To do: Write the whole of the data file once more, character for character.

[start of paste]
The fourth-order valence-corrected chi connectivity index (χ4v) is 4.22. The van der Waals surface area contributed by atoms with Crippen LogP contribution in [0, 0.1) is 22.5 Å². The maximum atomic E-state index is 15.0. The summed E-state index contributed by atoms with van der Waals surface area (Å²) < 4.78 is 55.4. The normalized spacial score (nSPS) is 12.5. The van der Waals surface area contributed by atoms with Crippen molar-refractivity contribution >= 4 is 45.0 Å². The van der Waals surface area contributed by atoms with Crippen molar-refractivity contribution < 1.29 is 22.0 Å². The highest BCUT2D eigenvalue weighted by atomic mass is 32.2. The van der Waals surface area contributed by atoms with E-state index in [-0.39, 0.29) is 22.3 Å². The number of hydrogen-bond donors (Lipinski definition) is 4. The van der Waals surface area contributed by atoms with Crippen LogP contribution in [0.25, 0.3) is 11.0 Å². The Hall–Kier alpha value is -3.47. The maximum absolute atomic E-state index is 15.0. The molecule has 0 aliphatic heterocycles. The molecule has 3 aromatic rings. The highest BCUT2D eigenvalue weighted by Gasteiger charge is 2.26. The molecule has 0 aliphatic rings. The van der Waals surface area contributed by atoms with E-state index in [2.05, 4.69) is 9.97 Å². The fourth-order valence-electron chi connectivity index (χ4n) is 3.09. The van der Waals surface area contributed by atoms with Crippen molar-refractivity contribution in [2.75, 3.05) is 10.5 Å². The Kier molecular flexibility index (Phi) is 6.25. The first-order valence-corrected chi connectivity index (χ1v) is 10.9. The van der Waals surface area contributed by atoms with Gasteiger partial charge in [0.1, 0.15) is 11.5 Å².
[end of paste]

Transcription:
The fourth-order valence-corrected chi connectivity index (χ4v) is 4.22. The van der Waals surface area contributed by atoms with Crippen LogP contribution in [0, 0.1) is 22.5 Å². The maximum atomic E-state index is 15.0. The summed E-state index contributed by atoms with van der Waals surface area (Å²) < 4.78 is 55.4. The normalized spacial score (nSPS) is 12.5. The van der Waals surface area contributed by atoms with Crippen molar-refractivity contribution >= 4 is 45.0 Å². The van der Waals surface area contributed by atoms with Crippen molar-refractivity contribution < 1.29 is 22.0 Å². The highest BCUT2D eigenvalue weighted by atomic mass is 32.2. The van der Waals surface area contributed by atoms with E-state index in [-0.39, 0.29) is 22.3 Å². The number of hydrogen-bond donors (Lipinski definition) is 4. The van der Waals surface area contributed by atoms with Crippen LogP contribution in [0.25, 0.3) is 11.0 Å². The Hall–Kier alpha value is -3.47. The maximum absolute atomic E-state index is 15.0. The molecule has 0 aliphatic heterocycles. The molecule has 3 aromatic rings. The highest BCUT2D eigenvalue weighted by Gasteiger charge is 2.26. The molecule has 0 aliphatic rings. The van der Waals surface area contributed by atoms with E-state index in [2.05, 4.69) is 9.97 Å². The fourth-order valence-electron chi connectivity index (χ4n) is 3.09. The van der Waals surface area contributed by atoms with Crippen molar-refractivity contribution in [2.75, 3.05) is 10.5 Å². The Kier molecular flexibility index (Phi) is 6.25. The first-order valence-corrected chi connectivity index (χ1v) is 10.9. The van der Waals surface area contributed by atoms with Gasteiger partial charge in [0.1, 0.15) is 11.5 Å².